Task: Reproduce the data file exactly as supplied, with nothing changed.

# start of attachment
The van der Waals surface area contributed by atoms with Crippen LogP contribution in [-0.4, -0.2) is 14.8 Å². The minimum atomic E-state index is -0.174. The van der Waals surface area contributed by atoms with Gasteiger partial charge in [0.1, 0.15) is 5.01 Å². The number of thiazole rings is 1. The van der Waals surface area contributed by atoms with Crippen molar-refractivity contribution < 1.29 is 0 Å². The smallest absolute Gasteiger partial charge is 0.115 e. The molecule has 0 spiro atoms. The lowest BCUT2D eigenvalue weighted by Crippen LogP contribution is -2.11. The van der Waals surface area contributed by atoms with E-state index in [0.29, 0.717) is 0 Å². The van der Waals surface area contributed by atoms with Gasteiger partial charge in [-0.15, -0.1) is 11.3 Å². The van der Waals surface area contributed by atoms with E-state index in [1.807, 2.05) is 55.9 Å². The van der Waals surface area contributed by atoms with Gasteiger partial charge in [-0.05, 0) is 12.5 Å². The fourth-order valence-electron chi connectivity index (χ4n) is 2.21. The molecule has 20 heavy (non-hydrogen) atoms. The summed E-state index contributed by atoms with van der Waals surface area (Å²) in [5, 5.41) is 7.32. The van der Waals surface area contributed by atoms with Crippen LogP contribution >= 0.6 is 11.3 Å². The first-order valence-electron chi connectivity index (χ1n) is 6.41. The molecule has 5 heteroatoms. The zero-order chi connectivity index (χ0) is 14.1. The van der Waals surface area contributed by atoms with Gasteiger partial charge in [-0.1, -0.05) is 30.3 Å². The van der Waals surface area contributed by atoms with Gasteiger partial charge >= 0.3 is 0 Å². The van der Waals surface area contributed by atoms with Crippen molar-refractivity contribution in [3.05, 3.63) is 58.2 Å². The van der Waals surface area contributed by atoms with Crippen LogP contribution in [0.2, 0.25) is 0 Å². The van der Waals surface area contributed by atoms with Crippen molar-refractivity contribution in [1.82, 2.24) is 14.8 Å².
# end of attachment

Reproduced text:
The van der Waals surface area contributed by atoms with Crippen LogP contribution in [-0.4, -0.2) is 14.8 Å². The minimum atomic E-state index is -0.174. The van der Waals surface area contributed by atoms with Gasteiger partial charge in [0.1, 0.15) is 5.01 Å². The number of thiazole rings is 1. The van der Waals surface area contributed by atoms with Crippen molar-refractivity contribution < 1.29 is 0 Å². The smallest absolute Gasteiger partial charge is 0.115 e. The molecule has 0 spiro atoms. The lowest BCUT2D eigenvalue weighted by Crippen LogP contribution is -2.11. The van der Waals surface area contributed by atoms with E-state index in [0.29, 0.717) is 0 Å². The van der Waals surface area contributed by atoms with Gasteiger partial charge in [-0.15, -0.1) is 11.3 Å². The van der Waals surface area contributed by atoms with E-state index in [1.807, 2.05) is 55.9 Å². The van der Waals surface area contributed by atoms with Gasteiger partial charge in [-0.05, 0) is 12.5 Å². The fourth-order valence-electron chi connectivity index (χ4n) is 2.21. The molecule has 20 heavy (non-hydrogen) atoms. The summed E-state index contributed by atoms with van der Waals surface area (Å²) in [5, 5.41) is 7.32. The van der Waals surface area contributed by atoms with Crippen LogP contribution >= 0.6 is 11.3 Å². The first-order valence-electron chi connectivity index (χ1n) is 6.41. The molecule has 5 heteroatoms. The zero-order chi connectivity index (χ0) is 14.1. The van der Waals surface area contributed by atoms with Gasteiger partial charge in [-0.1, -0.05) is 30.3 Å². The van der Waals surface area contributed by atoms with Gasteiger partial charge >= 0.3 is 0 Å². The van der Waals surface area contributed by atoms with Crippen molar-refractivity contribution in [3.05, 3.63) is 58.2 Å². The van der Waals surface area contributed by atoms with Crippen LogP contribution in [0.2, 0.25) is 0 Å². The van der Waals surface area contributed by atoms with Crippen molar-refractivity contribution in [1.82, 2.24) is 14.8 Å².